In adults, vitamin D deficiency can cause osteomalacia, which can result in falls, bone breaks, and poor healing following fractures. Symptoms can include a dull, aching pain affecting the ribs, lower back, pelvis, hips, and legs. The pain might worsen at night or when pressure is put on the affected bones. Muscle tone may decrease and your legs may weaken, making walking more difficult. (5)
Not having enough vitamin D can also contribute to osteoporosis in older adults, with back pain, fractured or collapsed vertebra, a gradual loss of height over time, a stooped posture, and fragile bones being among the symptoms. (3)
Risk Factors for Vitamin D Deficiency
The following groups of people are at a higher risk for vitamin D deficiency.
People of color?“People with darker skin are at an increased risk for?vitamin?D?deficiency?because they have more melanin in their skin,” Gorin explains. “This is a pigment that decreases the skin’s ability to procure?vitamin?D from sunlight.” (2) Only 5 percent of African Americans had sufficient vitamin D levels in their blood as of 2004, according to Endocrine Society. This compares with 30 percent of white people in the United States. (12)
People with kidney disease?Vitamin D is converted into its active form in the kidneys, so if your kidneys are not functioning well, you could be taking in enough and absorbing enough, but your body can’t use it in the way it is needed. (12)
Individuals with liver disease Vitamin D deficiency has been associated with nonalcoholic fatty liver disease (NAFLD), in which extra fat cells build up in the liver, causing damage to the organ. (13) People with the disease are 26 percent more likely to be deficient in the nutrient than those who do not have the disease, according to a 2013 study published in Alimentary Pharmacology and Therapeutics. (14)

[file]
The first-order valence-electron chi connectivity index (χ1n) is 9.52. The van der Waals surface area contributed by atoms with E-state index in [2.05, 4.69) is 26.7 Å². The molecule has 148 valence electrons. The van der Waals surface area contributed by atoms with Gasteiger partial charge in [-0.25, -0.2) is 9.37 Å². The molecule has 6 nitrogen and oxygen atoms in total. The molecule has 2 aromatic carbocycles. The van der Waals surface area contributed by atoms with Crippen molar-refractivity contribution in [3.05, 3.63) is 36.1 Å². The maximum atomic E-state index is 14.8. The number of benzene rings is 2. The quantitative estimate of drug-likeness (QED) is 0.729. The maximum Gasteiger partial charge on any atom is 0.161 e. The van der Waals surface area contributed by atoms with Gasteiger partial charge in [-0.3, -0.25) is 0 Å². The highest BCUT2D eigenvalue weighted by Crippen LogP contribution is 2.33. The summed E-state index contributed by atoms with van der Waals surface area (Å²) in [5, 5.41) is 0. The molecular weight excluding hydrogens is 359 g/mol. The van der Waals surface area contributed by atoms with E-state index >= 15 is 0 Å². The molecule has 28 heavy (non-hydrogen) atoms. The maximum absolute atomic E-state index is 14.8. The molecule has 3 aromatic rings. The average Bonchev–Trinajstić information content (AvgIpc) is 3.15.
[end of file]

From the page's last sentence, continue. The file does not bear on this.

Individuals with various digestive disorders?This includes inflammatory bowel disease (ulcerative colitis?or?Crohn’s disease),?celiac disease, other various inflammatory or malabsorption disorders, and even?cystic fibrosis. These conditions limit or even destroy the body’s ability to absorb vitamin D from the food that is eaten. (2)
Those with limited sunlight exposure The further away you are from the equator, the more at risk you are for vitamin D deficiency due to the angle of the sun’s rays. But the reality is that unless you are in an area where it is warm and sunny most of the year, you cannot count on the sun for your vitamin D year-round. More specifically, during the winter months, the sun’s rays are not at the right wavelength to cause vitamin D synthesis in the skin no matter how sunny it may be on a given day. (10)
Those who are obese?The current statistics from the Centers for Disease Control and Prevention reveal that about 40 percent of adults?and 18.5 percent of children in the United States are?obese. (15,16)?When you have excessive body fat, vitamin D gets trapped in your fat tissues instead of going into circulation for use. Obesity is defined as a?body mass index (BMI)?greater than 30, according to the National Heart, Lung, and Blood Institute. (17)